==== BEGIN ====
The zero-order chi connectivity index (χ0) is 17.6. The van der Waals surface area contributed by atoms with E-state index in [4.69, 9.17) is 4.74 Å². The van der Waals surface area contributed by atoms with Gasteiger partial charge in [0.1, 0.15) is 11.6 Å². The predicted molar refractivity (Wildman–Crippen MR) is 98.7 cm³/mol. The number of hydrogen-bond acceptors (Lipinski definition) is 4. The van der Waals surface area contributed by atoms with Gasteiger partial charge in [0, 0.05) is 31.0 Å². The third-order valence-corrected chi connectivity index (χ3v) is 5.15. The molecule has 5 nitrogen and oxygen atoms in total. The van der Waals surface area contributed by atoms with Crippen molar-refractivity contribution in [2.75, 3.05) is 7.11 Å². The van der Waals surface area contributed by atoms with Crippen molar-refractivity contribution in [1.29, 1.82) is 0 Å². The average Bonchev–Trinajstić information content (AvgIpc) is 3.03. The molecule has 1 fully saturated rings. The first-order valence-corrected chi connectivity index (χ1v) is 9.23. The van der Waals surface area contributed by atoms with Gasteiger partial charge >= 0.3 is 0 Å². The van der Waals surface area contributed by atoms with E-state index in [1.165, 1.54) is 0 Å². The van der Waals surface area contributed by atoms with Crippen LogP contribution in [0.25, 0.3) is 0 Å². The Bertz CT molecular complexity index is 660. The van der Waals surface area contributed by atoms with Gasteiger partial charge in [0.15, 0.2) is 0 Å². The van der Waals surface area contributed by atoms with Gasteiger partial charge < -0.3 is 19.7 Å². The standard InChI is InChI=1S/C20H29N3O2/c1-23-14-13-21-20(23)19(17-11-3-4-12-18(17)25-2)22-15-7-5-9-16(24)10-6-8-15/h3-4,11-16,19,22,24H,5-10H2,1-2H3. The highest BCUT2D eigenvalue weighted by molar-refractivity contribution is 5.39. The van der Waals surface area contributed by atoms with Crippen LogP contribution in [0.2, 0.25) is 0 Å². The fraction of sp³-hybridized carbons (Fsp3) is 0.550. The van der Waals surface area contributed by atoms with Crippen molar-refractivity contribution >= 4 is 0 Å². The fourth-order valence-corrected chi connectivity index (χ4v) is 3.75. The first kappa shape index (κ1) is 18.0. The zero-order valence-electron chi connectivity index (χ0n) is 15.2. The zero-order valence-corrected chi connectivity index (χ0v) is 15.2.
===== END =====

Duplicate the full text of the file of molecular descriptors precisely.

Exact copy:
The zero-order chi connectivity index (χ0) is 17.6. The van der Waals surface area contributed by atoms with E-state index in [4.69, 9.17) is 4.74 Å². The van der Waals surface area contributed by atoms with Gasteiger partial charge in [0.1, 0.15) is 11.6 Å². The predicted molar refractivity (Wildman–Crippen MR) is 98.7 cm³/mol. The number of hydrogen-bond acceptors (Lipinski definition) is 4. The van der Waals surface area contributed by atoms with Gasteiger partial charge in [0, 0.05) is 31.0 Å². The third-order valence-corrected chi connectivity index (χ3v) is 5.15. The molecule has 5 nitrogen and oxygen atoms in total. The van der Waals surface area contributed by atoms with Crippen molar-refractivity contribution in [2.75, 3.05) is 7.11 Å². The van der Waals surface area contributed by atoms with Crippen molar-refractivity contribution in [1.29, 1.82) is 0 Å². The average Bonchev–Trinajstić information content (AvgIpc) is 3.03. The molecule has 1 fully saturated rings. The first-order valence-corrected chi connectivity index (χ1v) is 9.23. The van der Waals surface area contributed by atoms with Gasteiger partial charge >= 0.3 is 0 Å². The van der Waals surface area contributed by atoms with E-state index in [1.165, 1.54) is 0 Å². The van der Waals surface area contributed by atoms with Crippen LogP contribution in [0.25, 0.3) is 0 Å². The Bertz CT molecular complexity index is 660. The van der Waals surface area contributed by atoms with Gasteiger partial charge in [0.15, 0.2) is 0 Å². The van der Waals surface area contributed by atoms with Gasteiger partial charge < -0.3 is 19.7 Å². The standard InChI is InChI=1S/C20H29N3O2/c1-23-14-13-21-20(23)19(17-11-3-4-12-18(17)25-2)22-15-7-5-9-16(24)10-6-8-15/h3-4,11-16,19,22,24H,5-10H2,1-2H3. The highest BCUT2D eigenvalue weighted by molar-refractivity contribution is 5.39. The van der Waals surface area contributed by atoms with Crippen LogP contribution in [0.2, 0.25) is 0 Å². The fraction of sp³-hybridized carbons (Fsp3) is 0.550. The van der Waals surface area contributed by atoms with Crippen molar-refractivity contribution >= 4 is 0 Å². The fourth-order valence-corrected chi connectivity index (χ4v) is 3.75. The first kappa shape index (κ1) is 18.0. The zero-order valence-electron chi connectivity index (χ0n) is 15.2. The zero-order valence-corrected chi connectivity index (χ0v) is 15.2.